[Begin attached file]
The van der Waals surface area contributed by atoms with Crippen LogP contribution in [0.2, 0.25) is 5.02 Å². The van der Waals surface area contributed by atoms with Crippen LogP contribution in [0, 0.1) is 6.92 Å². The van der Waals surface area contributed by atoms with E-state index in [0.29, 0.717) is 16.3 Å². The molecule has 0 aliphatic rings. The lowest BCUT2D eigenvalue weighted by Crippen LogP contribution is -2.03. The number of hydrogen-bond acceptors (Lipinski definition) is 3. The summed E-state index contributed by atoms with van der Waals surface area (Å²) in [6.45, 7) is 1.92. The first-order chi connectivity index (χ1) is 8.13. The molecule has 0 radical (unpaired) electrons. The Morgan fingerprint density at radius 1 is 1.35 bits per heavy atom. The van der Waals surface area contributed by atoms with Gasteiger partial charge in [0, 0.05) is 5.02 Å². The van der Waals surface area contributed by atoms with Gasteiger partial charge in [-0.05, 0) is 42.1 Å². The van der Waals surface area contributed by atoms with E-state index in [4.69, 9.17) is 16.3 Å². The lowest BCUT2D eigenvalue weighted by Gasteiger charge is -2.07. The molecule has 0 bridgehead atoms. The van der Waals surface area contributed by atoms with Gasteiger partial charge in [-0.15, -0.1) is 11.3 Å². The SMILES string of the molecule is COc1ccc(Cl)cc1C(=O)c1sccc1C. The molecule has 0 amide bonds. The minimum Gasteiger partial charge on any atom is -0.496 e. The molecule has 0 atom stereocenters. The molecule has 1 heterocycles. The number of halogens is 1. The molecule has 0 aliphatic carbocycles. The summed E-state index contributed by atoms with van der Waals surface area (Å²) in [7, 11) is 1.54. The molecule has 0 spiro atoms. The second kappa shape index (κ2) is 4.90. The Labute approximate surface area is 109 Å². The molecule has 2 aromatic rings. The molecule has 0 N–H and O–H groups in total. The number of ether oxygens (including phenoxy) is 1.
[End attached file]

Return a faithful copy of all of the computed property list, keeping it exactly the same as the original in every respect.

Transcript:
The van der Waals surface area contributed by atoms with Crippen LogP contribution in [0.2, 0.25) is 5.02 Å². The van der Waals surface area contributed by atoms with Crippen LogP contribution in [0, 0.1) is 6.92 Å². The van der Waals surface area contributed by atoms with E-state index in [0.29, 0.717) is 16.3 Å². The molecule has 0 aliphatic rings. The lowest BCUT2D eigenvalue weighted by Crippen LogP contribution is -2.03. The number of hydrogen-bond acceptors (Lipinski definition) is 3. The summed E-state index contributed by atoms with van der Waals surface area (Å²) in [6.45, 7) is 1.92. The first-order chi connectivity index (χ1) is 8.13. The molecule has 0 radical (unpaired) electrons. The Morgan fingerprint density at radius 1 is 1.35 bits per heavy atom. The van der Waals surface area contributed by atoms with Gasteiger partial charge in [0, 0.05) is 5.02 Å². The van der Waals surface area contributed by atoms with Gasteiger partial charge in [-0.05, 0) is 42.1 Å². The van der Waals surface area contributed by atoms with E-state index in [4.69, 9.17) is 16.3 Å². The lowest BCUT2D eigenvalue weighted by Gasteiger charge is -2.07. The molecule has 0 bridgehead atoms. The van der Waals surface area contributed by atoms with Gasteiger partial charge in [-0.15, -0.1) is 11.3 Å². The SMILES string of the molecule is COc1ccc(Cl)cc1C(=O)c1sccc1C. The molecule has 0 amide bonds. The minimum Gasteiger partial charge on any atom is -0.496 e. The molecule has 0 atom stereocenters. The molecule has 1 heterocycles. The number of halogens is 1. The molecule has 0 aliphatic carbocycles. The summed E-state index contributed by atoms with van der Waals surface area (Å²) in [7, 11) is 1.54. The molecule has 0 spiro atoms. The second kappa shape index (κ2) is 4.90. The Labute approximate surface area is 109 Å². The molecule has 2 aromatic rings. The molecule has 0 N–H and O–H groups in total. The number of ether oxygens (including phenoxy) is 1.